Special teams will play key role in Flyers’ fortunes

Travis Konecny

VOORHEES – The most power-ful team usually wins big hockey games.

For example, take the New York Islanders’ Stanley Cup series win over the Flyers in 1980.

You know how many power-play goals the Isles scored in that six-game series?

Fifteen. 1-5. Nearly three per game. In fact, in Game 3, the New Yorkers scored five times with the man advantage.

The point here is special teams can make or break a playoff series. Clearly, the ’80 Flyers’ penalty kill could do little to stop the Islanders Big Blue Machine and it cost them.

At the Flyers’ current training camp, they’ve been stopping the clock in the middle of scrimmages to specifically work on the power play (and simultaneously on the penalty kill).

Coach Alain Vigneault, who saw his team improve from 26th in the NHL on the PP two seasons ago up to 14th at 20.6 percent, believes his team can get back to that level of efficiency in the upcoming playoffs.

“It’s one of the areas that we feel we’ve got with those four games (Pittsburgh preseason, followed by round robin vs. Boston, Washington and Tampa Bay) we’re going to have a good amount of time to get it back to where it was before, just like the penalty killing,’’ Vigneault said.

“It’s a start. We have other areas that we felt were important for us to touch and feel that our guys have been progressing at a good, steady pace. We’ve got one more official practice (Saturday) and then we leave for Toronto. It will be start of out opportunity to go and try to win the Stanley Cup.’’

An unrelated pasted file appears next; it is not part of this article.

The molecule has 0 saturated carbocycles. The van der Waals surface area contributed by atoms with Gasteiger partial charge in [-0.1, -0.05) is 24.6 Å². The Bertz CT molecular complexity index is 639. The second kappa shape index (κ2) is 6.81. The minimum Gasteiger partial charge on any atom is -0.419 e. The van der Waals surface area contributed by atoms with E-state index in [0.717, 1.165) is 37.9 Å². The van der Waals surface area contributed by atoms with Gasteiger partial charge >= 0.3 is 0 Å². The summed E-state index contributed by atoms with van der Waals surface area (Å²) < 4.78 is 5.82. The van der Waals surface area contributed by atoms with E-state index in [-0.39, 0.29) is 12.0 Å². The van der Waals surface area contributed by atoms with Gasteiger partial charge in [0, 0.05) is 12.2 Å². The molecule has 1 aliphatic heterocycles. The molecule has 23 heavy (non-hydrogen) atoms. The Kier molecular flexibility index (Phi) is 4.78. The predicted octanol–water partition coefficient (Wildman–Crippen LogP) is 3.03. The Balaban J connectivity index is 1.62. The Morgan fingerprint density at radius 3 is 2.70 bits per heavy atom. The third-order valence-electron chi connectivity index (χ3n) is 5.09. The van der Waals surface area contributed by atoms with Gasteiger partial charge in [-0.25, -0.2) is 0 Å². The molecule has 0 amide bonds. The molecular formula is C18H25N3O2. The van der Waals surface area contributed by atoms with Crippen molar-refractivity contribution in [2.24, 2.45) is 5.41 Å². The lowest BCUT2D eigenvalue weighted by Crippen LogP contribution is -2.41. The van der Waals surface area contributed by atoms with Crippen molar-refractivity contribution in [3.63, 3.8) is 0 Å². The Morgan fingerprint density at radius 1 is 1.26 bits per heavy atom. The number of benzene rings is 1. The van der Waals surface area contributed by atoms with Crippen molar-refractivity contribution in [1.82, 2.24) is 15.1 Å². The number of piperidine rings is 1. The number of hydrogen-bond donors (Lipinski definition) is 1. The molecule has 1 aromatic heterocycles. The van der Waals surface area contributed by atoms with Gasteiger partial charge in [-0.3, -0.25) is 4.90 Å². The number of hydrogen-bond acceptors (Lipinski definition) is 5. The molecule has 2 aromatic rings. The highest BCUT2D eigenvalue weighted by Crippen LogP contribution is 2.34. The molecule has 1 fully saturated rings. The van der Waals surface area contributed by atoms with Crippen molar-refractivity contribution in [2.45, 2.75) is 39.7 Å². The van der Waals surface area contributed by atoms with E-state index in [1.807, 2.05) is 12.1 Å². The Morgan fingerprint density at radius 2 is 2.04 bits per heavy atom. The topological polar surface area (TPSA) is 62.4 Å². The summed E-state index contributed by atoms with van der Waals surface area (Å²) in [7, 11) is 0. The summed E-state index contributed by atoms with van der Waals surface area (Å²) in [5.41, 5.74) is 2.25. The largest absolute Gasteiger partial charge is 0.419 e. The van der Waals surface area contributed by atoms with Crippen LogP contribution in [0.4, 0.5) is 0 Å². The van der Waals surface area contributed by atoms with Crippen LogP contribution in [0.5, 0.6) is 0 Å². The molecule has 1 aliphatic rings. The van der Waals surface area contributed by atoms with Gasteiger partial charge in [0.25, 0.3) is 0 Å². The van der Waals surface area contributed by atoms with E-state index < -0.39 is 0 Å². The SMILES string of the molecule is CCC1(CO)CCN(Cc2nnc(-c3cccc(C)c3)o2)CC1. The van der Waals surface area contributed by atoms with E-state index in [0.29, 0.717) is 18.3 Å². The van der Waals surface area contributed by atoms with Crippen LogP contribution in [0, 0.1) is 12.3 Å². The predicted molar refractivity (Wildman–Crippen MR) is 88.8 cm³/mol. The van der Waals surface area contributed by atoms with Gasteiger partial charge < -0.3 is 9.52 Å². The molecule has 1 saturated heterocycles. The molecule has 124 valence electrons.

The penalty kill also made big strides this season under assistant coach Mike Yeo.

Right now, the Flyers want to see efficiency on both sides of the puck.

Leading scorer Travis Konecny connected five times on the power play (third on the Flyers) in the shortened season. He sees progress.

“Just a matter of getting back to being comfortable and getting used to each other and where we’re going to be on the ice,’’ Konecny said. “Just going to keep working at it everyday.

“The penalty kill, they’re doing well right now. It’s easy to get frustrated when the power play’s not going well, but if you look at it from the other side of the coin that means our PK right now is right where it should be and improving. So it’s good to see.’’

Scott Laughton spends a lot of time on the penalty kill and looks comfortable out there with folks like Kevin Hayes, Tyler Pitlick and Michael Raffl.

In Thursday’s scrimmage, things got a little feisty. The penalty kill units were more than holding their own, then the power play came up with a couple goals and the intensity went up a notch. Since there’s no real body checking allowed, sticks were banging and words were exchanged.

“There’s lots of competition,’’ Laughton said. “When you’re PKing that much and the power play’s getting a little frustrated. . .then they score a couple, it’s a little back and forth.

“I thought it was a good day for us. Just continue to grow our game and be able to play we want to. It gets a little heated when guys are going after each other and all that.’’

Wayne Fish
About Wayne Fish 1091 Articles
Wayne Fish has been covering the Flyers since 1976, a stint which includes 18 Stanley Cup Finals, four Winter Olympics and numerous other international events.

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